Sound Mirrors


post this oneSutter Fort Park, Sacramento, Californiaup close

Prior to World War II and the invention of radar, acoustic mirrors were built as early warning devices around the coasts of Great Britain, with the aim of detecting airborne invasions. These mirrors are large concrete hemispherical domes that reflect sound to the center foci. Microphones placed at foci the  of the reflectors enabled a listener to detect the sound of aircrafts several kilometers out in the English Channel. My idea takes this primitive device and relocates it within modern contexts. Sound mirrors or sound theatres can be used at a more urban or residential scale as installations for people to sit and interact within. The premise is to sit within the concrete dome, which could be oriented in any direction, and that sounds of the surroundings become amplified as they are reflected and echoed within the dome.

 This could be used within the context of a rural residence to sit and reflect upon nature, as the sounds of nature will become amplified. Close to the beach the sound of waves breaking could be heard clearly 200 meters away, along with the singing of sea-birds. Sitting in a sound mirror nested below a forest of trees will allow the observer to hear the swaying of the branches in the wind in a way he may have never heard.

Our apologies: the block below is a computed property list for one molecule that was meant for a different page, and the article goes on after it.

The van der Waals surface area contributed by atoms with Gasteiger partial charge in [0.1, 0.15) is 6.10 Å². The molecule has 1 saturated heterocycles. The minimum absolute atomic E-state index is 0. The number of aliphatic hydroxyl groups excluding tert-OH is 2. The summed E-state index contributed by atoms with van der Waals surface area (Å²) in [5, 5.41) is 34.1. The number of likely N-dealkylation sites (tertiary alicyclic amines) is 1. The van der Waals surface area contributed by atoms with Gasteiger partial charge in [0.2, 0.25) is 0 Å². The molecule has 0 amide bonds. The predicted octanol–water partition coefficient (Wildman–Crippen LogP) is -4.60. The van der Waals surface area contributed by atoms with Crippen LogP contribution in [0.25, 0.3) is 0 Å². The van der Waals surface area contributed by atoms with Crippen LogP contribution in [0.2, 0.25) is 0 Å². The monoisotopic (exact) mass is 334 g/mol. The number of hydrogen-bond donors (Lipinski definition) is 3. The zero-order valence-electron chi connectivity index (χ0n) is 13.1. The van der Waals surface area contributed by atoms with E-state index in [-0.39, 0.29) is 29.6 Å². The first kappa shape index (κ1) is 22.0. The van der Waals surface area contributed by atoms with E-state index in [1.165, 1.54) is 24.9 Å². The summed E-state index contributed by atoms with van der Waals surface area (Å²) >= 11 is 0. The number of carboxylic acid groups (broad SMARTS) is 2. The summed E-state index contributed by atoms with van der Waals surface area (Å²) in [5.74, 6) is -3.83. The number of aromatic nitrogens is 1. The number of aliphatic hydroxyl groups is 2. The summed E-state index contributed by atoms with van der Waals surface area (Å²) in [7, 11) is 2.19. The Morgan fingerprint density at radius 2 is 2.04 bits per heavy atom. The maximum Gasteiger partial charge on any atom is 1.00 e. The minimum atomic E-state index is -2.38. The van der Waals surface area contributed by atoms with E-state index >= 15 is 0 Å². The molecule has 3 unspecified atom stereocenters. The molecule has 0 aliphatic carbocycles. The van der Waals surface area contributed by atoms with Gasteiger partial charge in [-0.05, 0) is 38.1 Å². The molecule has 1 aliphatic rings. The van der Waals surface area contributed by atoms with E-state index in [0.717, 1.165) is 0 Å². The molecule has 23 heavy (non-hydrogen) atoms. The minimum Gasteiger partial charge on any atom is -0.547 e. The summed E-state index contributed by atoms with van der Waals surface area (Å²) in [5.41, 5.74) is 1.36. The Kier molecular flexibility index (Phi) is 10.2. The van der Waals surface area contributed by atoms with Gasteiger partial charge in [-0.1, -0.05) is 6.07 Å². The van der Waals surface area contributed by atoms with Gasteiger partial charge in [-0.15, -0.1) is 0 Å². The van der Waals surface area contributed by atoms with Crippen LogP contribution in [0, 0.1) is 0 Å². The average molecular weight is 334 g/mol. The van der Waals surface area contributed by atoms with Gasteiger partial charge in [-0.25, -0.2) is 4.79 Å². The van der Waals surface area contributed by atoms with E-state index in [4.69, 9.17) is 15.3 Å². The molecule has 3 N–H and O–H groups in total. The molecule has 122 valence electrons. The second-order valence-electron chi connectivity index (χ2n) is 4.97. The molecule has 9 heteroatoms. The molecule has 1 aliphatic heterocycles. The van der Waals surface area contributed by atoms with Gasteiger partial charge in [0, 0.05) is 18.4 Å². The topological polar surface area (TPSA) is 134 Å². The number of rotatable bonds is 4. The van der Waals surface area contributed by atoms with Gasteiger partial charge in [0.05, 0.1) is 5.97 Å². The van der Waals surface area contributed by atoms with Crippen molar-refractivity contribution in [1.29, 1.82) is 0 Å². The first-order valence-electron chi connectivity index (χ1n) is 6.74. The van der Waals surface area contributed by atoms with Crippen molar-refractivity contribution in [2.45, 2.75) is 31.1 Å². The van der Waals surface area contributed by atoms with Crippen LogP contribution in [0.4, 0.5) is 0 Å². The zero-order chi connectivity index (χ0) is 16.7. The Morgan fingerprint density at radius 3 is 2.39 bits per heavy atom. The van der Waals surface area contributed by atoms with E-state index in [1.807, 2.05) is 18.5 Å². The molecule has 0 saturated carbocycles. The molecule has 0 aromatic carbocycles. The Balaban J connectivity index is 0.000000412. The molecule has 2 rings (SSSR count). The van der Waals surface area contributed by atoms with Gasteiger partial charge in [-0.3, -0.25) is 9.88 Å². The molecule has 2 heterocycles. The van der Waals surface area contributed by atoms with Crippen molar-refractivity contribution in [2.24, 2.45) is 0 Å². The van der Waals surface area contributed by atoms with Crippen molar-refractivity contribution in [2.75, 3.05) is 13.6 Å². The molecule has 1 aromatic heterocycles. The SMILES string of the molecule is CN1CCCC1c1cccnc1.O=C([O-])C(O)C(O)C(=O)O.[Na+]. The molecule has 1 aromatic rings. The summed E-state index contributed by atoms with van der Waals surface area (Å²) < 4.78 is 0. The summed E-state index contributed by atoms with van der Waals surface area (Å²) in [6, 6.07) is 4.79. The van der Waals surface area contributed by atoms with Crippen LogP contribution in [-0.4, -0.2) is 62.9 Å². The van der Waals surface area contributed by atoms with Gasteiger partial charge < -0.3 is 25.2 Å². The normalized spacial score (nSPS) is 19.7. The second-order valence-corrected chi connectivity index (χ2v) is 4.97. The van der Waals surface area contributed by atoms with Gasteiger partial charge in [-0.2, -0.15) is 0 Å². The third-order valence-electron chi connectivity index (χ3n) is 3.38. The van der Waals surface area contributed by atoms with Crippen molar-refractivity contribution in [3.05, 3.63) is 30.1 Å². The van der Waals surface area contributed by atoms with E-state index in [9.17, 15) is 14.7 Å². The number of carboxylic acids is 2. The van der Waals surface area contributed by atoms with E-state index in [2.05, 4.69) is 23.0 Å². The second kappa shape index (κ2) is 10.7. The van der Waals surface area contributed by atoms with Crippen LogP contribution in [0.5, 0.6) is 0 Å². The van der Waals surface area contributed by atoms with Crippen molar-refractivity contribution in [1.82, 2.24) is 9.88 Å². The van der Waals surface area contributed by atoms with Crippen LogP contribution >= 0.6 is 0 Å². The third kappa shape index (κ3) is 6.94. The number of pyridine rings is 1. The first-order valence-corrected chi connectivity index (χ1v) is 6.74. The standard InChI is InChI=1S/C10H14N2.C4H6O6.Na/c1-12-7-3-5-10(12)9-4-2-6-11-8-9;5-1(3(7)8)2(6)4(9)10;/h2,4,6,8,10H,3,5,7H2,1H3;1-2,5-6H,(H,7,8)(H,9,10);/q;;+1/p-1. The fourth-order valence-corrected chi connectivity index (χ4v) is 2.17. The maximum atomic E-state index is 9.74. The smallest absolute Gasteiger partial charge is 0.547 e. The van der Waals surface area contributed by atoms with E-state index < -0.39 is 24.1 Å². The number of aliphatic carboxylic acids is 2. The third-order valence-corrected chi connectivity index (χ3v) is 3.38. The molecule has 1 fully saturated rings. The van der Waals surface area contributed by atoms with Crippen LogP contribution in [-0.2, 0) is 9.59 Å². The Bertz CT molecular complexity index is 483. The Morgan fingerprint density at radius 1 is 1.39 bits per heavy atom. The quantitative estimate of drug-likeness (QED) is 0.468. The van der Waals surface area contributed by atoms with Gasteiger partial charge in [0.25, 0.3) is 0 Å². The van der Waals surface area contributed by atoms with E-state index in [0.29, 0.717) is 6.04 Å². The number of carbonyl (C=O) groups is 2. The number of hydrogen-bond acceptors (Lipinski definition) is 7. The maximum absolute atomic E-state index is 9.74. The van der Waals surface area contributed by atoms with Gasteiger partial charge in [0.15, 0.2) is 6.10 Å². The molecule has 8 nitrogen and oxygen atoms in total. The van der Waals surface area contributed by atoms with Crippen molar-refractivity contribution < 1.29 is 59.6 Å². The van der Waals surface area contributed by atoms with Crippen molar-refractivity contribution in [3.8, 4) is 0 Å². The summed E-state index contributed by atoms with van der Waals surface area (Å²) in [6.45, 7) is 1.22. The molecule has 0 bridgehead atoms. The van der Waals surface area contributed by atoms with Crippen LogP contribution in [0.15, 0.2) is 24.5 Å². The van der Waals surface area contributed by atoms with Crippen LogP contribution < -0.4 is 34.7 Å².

It could also be used facing a busy pedestrian street which, while walking past it, would distort and reflect the sounds of the city in a unique way, if only for a moment. People may walk by recognizing a change in their perception of sound without necessarily knowing why or what changed it. I like the idea of sound mirrors being placed sporadically throughout an urban pedestrian streetscape, because as people walk by, they will inadvertently become aware of their sense of hearing as the monotonous sounds of everyday life (which are often blocked out) change in a small pocket of space. It could heighten their senses and, as they pass, possibly cause them to discover what they may have been ignoring.


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